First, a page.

Canadian foreign affairs minister John Baird has warned against Canadian military trainers being sent to Mali, saying that such a mission could turn into a military quagmire like Iraq and Afghanistan.
Baird is right to suspect that the conflict in Mali will come to resemble the situation in Afghanistan. Since Islamic militants retreated from their strongholds they have begun a predictable guerrilla campaign. Such tactics recently forced French soldiers to go house-to-house in Gao, a city in northern Mali that was attacked by Islamic militants on Sunday.
A recent mutiny, call for jihad, suicide attack, as well as accusations of abuses all put more pressure on the French, who plan to leave Mali next month in what they hope will be a better state than how they found it.
Although militants in Mali have withdrawn or been forced out of their previous strongholds this does not mean that the conflict in the region is close to being over. A recent NPR article highlighted the size of the Islamic militant force that could return to wreak havoc in northern Mali or Niger:
Given the weekend attack on Gao, are the Islamist militants vanquished? Probably not, suggests McClatchy reporter Alan Boswell. He finds "the strongest evidence yet that the quick advance by French troops against al Qaida-linked Islamist militants was less a military rout than an orderly and strategic withdrawal into terrain far more suitable for a gritty, drawn-out insurgency campaign."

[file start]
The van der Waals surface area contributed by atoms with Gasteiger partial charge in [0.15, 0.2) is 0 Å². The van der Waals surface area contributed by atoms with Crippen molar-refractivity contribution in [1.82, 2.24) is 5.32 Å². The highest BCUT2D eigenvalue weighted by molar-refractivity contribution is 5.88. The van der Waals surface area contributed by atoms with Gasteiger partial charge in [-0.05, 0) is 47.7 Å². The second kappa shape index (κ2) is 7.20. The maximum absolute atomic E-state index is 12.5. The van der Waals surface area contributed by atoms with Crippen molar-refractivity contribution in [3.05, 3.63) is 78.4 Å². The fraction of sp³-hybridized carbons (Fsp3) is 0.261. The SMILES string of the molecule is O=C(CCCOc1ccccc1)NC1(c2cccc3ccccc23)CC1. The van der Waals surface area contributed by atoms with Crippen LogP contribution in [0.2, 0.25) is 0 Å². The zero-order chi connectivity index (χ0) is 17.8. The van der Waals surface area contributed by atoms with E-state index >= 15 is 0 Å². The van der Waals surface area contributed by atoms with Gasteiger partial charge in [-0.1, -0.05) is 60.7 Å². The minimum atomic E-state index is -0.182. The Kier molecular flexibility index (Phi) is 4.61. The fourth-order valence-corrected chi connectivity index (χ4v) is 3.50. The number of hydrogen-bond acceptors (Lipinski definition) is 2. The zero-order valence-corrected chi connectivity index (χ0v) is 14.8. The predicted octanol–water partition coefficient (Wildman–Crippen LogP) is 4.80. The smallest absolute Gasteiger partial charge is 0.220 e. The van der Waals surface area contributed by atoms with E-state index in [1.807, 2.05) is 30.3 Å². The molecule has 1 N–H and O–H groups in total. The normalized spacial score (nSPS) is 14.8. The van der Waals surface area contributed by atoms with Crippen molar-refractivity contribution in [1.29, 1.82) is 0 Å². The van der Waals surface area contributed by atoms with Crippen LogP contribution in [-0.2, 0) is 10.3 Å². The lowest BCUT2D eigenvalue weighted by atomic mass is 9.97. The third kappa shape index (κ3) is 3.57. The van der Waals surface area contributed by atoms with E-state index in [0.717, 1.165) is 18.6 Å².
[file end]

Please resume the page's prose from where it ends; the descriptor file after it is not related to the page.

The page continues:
"In other words, their retreat from northern Mali isn't game over, but game on."
Boswell describes how carefully militants appeared to pull out of towns they'd held: a convoy of vehicle drove out of the town of Diabaly one at a time, without headlights, over 12 hours. This way they weren't likely to attract much attention from French warplanes. Boswell suggests that in this manner, thousands of militants may have evaded French detection.
Last night Obama expressed a slightly different position on the situation in Mali than Baird, saying:
Today, the organization that attacked us on 9/11 is a shadow of its former self. Different al Qaeda affiliates and extremist groups have emerged – from the Arabian Peninsula to Africa. The threat these groups pose is evolving. But to meet this threat, we don't need to send tens of thousands of our sons and daughters abroad, or occupy other nations. Instead, we will need to help countries like Yemen, Libya, and Somalia provide for their own security, and help allies who take the fight to terrorists, as we have in Mali.
Given that the situation in Mali could get increasingly more violent it will be interesting to see what form the "help" the president mentioned last night will take, especially since he rejected putting boots on the ground, a commitment that presumably does not preclude the use of drones.